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Auditing in times of cost constraint

Cost control makes good financial sense. And in our current era of polycrisis it’s critical to survival!

Internal auditors know the value of well-planned budgets and forecasts, analysing spend, effective time management and change control systems. And not forgetting monitoring of profit, benefits and outcomes. While cost control is a positive, cost constraint which can be driven by crisis, especially polycrisis, is challenging. Polycrisis is when multiple crisis converge together – climate, pandemic, Russia’s invasion of Ukraine, energy prices, inflation …

A cost constrained organisation is a challenge that many internal auditors are facing in 2023 as although the Bank of England expects the UK to narrowly avoid recession, the economy is still forecast to shrink.

Here are five organisational challenges that internal auditors might be experiencing.

1. Budget reductions

Organisations typically react to financial stress with wholesale budget cuts, including internal audit. This can be counter intuitive as it is a time when more assurance should be requested.

It is logical to cut costs from activities that add little value. Internal auditors therefore need to educate and advocate for the value provided by internal audit. You need to BE of value to do this successfully. Does your function have a consistent, long-standing reputation for delivering efficient, timely, risk-based, insightful assurance and advice?

2. Cost reduction

Additional to budget cuts an organisation is likely to reduce its expenses, curtailing spend on travel and subsistence and other spend deemed non-essential.

In his blog recession clouds are forming, Richard Chambers highlights five areas where organisations successfully trimmed costs as a result of the financial crisis back in 2008:

  • Supplier payments
  • Contract compliance/administration
  • Organisational control structure/span of control
  • Construction and capital projects
  • Revenue assurance

An adaptable approach to the audit plan means internal audit can react constructively to uncertainty and changing conditions. Relevant and timely assurance and advisory engagements are essential.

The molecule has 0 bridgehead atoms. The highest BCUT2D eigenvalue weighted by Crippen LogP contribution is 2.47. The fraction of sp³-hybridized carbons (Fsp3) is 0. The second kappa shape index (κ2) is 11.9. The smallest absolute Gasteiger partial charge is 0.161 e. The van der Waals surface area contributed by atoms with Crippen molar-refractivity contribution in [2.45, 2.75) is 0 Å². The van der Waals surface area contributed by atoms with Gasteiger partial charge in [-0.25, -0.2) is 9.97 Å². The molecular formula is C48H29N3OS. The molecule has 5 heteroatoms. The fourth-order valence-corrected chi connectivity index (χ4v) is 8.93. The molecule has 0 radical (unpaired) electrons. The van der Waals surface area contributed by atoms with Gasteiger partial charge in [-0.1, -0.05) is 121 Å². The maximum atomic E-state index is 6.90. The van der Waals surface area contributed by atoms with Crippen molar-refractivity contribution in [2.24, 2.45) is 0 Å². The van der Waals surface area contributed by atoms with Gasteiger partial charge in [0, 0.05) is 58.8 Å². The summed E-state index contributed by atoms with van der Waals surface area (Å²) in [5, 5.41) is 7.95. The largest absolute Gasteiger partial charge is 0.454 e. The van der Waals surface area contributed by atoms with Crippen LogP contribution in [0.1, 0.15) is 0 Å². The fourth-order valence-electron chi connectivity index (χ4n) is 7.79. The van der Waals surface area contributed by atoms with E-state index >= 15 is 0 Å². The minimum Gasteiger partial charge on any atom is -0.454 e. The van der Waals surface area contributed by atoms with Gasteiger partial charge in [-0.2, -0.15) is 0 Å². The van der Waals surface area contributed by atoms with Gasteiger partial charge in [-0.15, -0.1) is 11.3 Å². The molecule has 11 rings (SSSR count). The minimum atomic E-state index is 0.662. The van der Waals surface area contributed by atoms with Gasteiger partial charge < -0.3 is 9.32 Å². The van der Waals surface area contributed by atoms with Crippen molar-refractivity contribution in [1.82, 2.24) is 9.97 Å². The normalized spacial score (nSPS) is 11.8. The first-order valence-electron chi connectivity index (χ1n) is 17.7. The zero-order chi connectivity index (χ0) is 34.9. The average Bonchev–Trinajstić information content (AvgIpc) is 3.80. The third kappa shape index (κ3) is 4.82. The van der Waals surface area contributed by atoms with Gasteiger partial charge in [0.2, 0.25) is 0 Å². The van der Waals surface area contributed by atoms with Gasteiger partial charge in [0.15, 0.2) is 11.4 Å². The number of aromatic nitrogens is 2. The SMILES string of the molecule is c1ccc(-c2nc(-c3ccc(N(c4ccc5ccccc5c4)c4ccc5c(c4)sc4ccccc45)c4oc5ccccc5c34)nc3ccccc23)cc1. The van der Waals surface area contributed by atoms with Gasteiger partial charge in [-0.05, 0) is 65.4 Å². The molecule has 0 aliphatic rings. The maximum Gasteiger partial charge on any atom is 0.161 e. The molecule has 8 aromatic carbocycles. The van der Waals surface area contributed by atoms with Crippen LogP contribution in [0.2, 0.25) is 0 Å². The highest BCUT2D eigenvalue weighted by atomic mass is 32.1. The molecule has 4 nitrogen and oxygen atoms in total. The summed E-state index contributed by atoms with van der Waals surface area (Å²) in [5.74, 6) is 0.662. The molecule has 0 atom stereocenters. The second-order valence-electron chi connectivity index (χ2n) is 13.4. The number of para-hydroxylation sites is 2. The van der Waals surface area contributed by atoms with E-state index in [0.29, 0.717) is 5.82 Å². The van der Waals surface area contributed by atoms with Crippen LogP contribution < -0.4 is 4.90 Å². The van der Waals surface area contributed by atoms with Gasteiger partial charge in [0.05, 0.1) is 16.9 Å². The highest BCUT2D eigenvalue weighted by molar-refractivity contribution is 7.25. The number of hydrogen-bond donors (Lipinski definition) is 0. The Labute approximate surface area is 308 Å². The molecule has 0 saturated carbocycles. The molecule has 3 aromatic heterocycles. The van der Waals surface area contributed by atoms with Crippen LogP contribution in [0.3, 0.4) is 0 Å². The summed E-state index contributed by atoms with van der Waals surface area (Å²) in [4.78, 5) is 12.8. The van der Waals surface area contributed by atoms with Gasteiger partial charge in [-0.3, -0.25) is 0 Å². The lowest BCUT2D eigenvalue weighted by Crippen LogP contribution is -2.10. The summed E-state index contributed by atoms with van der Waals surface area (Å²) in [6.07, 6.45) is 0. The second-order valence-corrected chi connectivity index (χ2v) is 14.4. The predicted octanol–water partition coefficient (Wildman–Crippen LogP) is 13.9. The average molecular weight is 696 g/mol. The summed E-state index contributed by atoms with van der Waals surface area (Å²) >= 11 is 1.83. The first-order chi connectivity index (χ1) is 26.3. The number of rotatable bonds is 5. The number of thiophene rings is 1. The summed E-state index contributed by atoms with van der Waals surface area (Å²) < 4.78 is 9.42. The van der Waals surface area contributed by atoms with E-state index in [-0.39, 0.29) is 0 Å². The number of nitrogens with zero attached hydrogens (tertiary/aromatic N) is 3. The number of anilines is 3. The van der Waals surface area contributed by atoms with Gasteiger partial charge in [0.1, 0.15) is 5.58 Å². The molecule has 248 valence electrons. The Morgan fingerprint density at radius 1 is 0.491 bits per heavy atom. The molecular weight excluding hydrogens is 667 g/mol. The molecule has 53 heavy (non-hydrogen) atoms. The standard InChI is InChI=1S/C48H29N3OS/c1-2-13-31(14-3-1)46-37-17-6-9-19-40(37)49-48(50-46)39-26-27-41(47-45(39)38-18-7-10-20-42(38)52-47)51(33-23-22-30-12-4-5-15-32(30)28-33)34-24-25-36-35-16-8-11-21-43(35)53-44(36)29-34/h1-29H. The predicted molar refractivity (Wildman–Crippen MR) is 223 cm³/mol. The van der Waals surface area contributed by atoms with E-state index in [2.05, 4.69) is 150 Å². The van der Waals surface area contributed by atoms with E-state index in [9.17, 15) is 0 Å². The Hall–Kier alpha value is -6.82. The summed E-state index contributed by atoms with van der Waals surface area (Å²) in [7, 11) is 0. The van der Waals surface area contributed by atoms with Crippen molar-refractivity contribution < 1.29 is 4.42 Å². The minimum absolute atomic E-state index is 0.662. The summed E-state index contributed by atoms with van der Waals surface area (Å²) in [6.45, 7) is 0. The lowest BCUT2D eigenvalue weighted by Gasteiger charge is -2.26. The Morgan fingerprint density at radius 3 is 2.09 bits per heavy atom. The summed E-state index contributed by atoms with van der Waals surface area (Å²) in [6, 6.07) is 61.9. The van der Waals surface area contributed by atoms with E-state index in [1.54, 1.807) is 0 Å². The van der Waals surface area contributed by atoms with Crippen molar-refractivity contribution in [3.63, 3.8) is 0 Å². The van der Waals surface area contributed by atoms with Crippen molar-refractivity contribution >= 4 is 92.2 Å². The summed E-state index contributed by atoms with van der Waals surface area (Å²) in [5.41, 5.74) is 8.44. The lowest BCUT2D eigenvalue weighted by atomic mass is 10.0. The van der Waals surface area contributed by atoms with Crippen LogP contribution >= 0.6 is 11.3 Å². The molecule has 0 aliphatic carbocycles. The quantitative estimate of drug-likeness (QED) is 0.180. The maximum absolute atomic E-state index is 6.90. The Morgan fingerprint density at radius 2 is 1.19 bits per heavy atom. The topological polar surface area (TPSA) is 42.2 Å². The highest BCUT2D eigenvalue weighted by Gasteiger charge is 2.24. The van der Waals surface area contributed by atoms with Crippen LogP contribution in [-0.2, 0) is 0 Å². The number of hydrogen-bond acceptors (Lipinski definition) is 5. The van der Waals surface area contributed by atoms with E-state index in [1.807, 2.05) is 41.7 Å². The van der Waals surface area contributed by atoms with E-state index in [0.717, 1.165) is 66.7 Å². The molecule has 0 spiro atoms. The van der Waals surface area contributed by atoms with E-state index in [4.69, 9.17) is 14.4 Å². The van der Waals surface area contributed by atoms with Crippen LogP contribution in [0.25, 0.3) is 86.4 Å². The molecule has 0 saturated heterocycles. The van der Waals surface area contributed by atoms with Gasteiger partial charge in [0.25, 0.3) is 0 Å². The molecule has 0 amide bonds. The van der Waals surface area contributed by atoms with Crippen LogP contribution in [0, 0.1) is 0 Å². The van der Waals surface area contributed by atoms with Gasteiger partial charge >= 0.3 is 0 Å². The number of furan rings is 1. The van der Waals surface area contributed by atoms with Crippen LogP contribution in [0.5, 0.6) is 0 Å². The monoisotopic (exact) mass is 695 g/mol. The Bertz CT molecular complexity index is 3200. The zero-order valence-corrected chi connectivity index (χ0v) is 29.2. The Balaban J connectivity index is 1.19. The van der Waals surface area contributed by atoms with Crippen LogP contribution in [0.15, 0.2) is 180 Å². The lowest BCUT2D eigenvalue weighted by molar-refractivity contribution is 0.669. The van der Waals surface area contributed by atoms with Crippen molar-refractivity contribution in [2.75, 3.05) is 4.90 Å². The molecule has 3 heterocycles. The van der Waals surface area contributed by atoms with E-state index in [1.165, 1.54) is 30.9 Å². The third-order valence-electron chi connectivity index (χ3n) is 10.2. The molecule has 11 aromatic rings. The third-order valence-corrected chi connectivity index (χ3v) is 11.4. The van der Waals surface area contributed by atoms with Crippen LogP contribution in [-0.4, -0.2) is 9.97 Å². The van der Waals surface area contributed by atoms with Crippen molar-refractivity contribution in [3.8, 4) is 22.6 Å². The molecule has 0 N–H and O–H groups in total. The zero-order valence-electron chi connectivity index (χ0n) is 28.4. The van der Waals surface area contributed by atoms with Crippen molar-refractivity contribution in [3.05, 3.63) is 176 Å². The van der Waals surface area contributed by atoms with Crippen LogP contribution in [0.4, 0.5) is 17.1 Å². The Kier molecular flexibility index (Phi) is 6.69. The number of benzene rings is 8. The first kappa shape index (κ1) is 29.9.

Chambers also suggests ideas for easily tackling the low hanging fruit:

  • Take overdue personnel actions on known issues (underperformers etc)
  • Reduce spending on department management
  • Gain control of “miscellaneous” spending
  • Hold down pay increases despite the challenging environment with risks of strikes, working to rule and demotivated staff
  • Re-propose rejected cost-saving ideas

This final idea is one where internal audit can often excel having experienced countless findings meetings and monitored managements completion of agreed actions.

3. Knee-jerk reactions

Decision-making is not always rational. Times of stress can increase snap decisions, misinformation and the impact of personal agendas across all levels including boardroom executives.

The advisory role of internal audit can bring objectivity to the table at steering groups and other decision forums. Stress testing and scenario planning are useful tools that internal audit can bring to the table to avoid those knee-jerk reactions. A respected, proactive chief audit executive can help ensure risk appetite is appropriately discussed and revised where necessary to mitigate against group think. Reassessing risk might be regarded as an academic exercise but it’s a useful grounding exercise and can be done quickly when time is of the essence. Internal audit can also provide assurance over the quality of information for decision-making.

4. Disruption

An organisation with reduced financial resource will face disruption. A pressing need to evaluate ongoing investment in projects and planned developments, the cost/benefit of existing risk mitigations and wastage. Stifling investment or cutting costs in the wrong place runs the risk of unintended consequences in the near and longer-term.

Advising on controls when processes are being reengineered is a practical use of internal audit resource when organisations are reacting to cost challenges. Facilitating cross-functional or end-to-end process workshops to identify cost leakage may also be valued. It’s a time for demonstrating relevance and business acumen by aligning assurance-findings-recommendations with risk appetite.

 5. Siloed ways of working

Individuals, including executives and heads of functions, can become protectionist during times of stress. Examples of possible responses may include protecting resource, false claims of success, exaggerating workload, posturing self-importance and refuting/denying support.

Internal audit can encourage collaboration such as early conversations with suppliers/partners which can help to find win-win solutions for all parties. There is also the opportunity to make temporary changes to the use of resource, particularly people but also budgets and assets. Moving people into different roles, to where there is a business need can be a positive response to maintain core processes. Internal audit should also be part of this in times of crisis or challenges organisational survival.

Creating an assurance map is also a great way for internal audit to demonstrate the value of collaboration as it mitigates against duplicate assurance and gaps. 

Against this backdrop, internal auditors need to work smarter as well as harder.

Content reviewed: 11 April 2023